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SLB- UPR papers No 06/2017: Domestic violence in Sri Lanka

Domestic violence


Prevention of Domestic Violence Act was introduced in 2005 to address violence that arise out of personal relationships within home and outside. Despite legal recognition, prevalence and severity of domestic violence in Sri Lanka remain causes for concern. Case studies shed light on domestic violence that ranges from beating and economic abuse to severing of limbs, causing severe burns[1] and murder[2]. Almost always women are the victims/ survivors of domestic violence and stigma, social and economic vulnerabilities and lack of supportive access to justice system prevent women from recognising and reporting domestic violence. It was noted in a study of 796 survivors that 90% of survivors suffered several years of domestic violence before seeking help (Women in Need, 2012).


  • Implement national level awareness programmes. Incorporate sharing of information on domestic violence in to existing maternal health services.
  • Educate the Police of the gravity of domestic violence. Use a rights based approach when addressing violence.
  • Make available legal aid and counselling for survivors of domestic violence.
  • Include in the school curriculum relationship education that addresses gender inequality and violence.


Supposed mediation of domestic violence cases by the Police and community Mediation Boards that aim to facilitate an amicable settlement with the view of ‘protecting the family unit’, perpetuate domestic violence.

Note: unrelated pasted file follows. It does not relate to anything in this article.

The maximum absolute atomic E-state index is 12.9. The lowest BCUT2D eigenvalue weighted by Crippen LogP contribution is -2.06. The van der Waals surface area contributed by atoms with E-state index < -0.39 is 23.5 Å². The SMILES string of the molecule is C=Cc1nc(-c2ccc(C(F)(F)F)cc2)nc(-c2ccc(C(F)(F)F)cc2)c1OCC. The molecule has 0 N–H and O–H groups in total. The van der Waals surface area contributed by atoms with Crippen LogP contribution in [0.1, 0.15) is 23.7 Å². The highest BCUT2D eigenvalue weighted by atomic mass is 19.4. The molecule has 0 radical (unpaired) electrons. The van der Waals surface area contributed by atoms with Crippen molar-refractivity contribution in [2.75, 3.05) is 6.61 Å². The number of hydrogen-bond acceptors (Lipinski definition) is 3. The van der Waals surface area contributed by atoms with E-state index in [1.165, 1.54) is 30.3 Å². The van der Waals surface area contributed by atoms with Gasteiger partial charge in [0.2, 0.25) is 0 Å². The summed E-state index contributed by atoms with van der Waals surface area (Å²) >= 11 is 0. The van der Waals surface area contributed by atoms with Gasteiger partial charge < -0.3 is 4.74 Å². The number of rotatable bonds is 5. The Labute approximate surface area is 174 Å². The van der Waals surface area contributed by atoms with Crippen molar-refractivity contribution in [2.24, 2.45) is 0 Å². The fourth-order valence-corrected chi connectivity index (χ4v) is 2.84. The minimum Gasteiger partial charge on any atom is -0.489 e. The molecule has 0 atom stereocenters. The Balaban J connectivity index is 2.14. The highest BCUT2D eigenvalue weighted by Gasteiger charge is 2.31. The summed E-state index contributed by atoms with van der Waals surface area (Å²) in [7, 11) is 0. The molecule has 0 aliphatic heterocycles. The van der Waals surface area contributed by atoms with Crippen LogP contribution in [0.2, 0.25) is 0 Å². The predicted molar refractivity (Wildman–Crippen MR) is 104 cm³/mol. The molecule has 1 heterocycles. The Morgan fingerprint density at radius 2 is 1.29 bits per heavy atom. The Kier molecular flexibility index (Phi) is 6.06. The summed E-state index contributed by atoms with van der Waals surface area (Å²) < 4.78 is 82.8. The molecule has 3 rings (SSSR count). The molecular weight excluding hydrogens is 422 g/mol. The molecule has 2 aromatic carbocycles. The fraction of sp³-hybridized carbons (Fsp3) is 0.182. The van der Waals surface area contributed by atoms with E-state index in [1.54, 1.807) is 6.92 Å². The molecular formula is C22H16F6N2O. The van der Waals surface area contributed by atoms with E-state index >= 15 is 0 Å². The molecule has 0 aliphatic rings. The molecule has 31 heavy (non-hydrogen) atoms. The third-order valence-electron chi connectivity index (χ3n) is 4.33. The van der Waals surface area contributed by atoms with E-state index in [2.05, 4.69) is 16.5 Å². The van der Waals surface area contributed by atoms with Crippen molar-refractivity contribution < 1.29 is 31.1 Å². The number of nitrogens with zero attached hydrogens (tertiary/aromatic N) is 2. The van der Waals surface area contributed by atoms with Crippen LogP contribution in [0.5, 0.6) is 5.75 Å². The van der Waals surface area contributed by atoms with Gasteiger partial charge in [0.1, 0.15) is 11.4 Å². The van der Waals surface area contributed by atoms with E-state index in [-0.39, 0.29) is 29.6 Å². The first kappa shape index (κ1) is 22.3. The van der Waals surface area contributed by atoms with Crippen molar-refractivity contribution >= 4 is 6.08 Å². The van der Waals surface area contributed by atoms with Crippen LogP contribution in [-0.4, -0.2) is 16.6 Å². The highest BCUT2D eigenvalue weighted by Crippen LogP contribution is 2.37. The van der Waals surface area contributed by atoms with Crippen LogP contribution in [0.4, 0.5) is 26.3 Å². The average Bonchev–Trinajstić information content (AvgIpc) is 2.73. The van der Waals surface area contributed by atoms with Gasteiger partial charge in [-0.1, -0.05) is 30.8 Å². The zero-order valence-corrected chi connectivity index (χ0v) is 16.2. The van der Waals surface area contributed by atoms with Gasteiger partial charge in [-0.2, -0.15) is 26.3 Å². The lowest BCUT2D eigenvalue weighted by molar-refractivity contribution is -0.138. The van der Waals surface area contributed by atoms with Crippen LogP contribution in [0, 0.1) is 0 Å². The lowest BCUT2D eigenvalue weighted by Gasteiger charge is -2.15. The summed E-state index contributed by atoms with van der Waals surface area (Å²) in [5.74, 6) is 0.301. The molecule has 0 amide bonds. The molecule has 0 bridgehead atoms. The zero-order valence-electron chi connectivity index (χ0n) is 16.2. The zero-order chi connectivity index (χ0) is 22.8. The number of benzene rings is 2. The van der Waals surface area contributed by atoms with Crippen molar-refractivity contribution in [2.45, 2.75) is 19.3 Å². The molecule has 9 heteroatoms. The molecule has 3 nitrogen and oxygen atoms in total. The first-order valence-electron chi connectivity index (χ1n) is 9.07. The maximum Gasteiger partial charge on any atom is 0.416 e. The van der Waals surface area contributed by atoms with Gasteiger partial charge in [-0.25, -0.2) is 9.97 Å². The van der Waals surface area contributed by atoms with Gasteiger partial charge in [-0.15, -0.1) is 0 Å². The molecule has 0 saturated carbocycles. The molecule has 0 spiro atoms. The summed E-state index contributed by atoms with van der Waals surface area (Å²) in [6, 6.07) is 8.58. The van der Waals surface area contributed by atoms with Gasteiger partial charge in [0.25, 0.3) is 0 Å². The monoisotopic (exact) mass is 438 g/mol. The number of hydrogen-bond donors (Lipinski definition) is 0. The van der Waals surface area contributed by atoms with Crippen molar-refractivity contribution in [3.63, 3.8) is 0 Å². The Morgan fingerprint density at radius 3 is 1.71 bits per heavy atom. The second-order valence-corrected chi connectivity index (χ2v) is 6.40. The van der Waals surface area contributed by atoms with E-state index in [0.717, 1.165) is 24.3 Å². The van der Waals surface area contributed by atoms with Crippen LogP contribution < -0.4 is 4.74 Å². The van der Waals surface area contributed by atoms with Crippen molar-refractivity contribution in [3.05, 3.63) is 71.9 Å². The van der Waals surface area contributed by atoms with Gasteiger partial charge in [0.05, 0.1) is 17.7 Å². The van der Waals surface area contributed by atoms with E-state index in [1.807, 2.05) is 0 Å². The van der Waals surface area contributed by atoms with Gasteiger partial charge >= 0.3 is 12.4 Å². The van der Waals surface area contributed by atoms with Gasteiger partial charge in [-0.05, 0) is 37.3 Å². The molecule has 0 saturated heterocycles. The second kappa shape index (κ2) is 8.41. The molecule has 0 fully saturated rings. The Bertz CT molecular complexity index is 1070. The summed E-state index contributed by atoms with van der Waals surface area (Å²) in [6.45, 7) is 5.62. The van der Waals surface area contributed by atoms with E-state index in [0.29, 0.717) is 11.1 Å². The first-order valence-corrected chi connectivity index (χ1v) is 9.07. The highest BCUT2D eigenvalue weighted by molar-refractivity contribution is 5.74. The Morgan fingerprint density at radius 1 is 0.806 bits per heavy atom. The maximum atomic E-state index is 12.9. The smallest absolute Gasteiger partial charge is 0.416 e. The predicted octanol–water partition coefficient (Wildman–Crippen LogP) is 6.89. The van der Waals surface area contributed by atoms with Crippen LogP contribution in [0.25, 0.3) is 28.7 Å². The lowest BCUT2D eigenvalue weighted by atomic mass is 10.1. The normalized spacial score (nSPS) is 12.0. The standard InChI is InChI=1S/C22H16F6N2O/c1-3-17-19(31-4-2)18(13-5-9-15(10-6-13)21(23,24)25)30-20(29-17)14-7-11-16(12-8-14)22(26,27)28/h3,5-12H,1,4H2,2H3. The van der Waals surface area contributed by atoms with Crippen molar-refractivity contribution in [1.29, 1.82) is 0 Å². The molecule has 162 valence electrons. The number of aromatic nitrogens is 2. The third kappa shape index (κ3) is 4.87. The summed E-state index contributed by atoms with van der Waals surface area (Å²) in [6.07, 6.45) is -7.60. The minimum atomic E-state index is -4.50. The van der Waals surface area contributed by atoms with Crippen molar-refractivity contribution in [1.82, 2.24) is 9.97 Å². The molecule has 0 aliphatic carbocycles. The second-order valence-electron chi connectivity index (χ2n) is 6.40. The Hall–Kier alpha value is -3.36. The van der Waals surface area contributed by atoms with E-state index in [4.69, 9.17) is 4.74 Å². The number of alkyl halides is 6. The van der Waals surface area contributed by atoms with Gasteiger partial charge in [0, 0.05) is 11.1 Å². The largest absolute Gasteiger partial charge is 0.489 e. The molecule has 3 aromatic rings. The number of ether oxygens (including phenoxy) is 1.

The Women in Need study noted that 70% of survivors had gone to the Police seeking help to stop violence and the Police had given advise. In 6% of the incidents, Police had filed court cases and 2% of the cases had been referred to the Mediation Boards. In 75% cases violence did not stop. In 25% of the cases violence stopped, but in 86% of those, violence started again later. 50% had not sought the help of the Police again.

Not only does mediation in cases of domestic violence proves ineffective but also where the majority of victims is women, it has serious implications on equality. This process gives the continuation of abuse the outlook of state sponsored domestic violence.


  • Prevent the law enforcement agencies from normalizing and trivialising violence.
  • Prosecute perpetrators.
  • End the practice of giving advise by Police in attempts to have the parties to settle. Incorporate family counselling by a qualified professional in to the process of obtaining redress, so that parties have an opportunity to reach an amicable settlement.
  • Encourage the Police to apply for Protection Orders under Prevention of Domestic Violence Act 2005 as a first step upon evidence of domestic violence.


Marital rape is not recognized as a crime in Sri Lanka. A multi district study[3] in 2012 shared that one in five ever-partnered men aged 18–49 reported perpetration of sexual violence against an intimate partner.


  • Recognise rape within marriage as an offence.


Sri Lankan law still allows for child marriages within the Muslim community. Law on statutory rape does not apply to these cases.


  • Reform law immediately to criminalise child marriages.


[1] http://winsl.net/case.htm

[2] https://www.colombotelegraph.com/index.php/tortured-sri-lankan-muslim-child-marriage-victim-dies-police-soft-pedals-capture-of-murderous-husband/

[3] http://www.care.org/sites/default/files/documents/Broadening-Gender_Why-Masculinities-Matter.pdf

Sri Lanka BRIEF/ UPR Papers – 06/2017 Read as a PDF SLB-UPR papers No 06 Domestic violence


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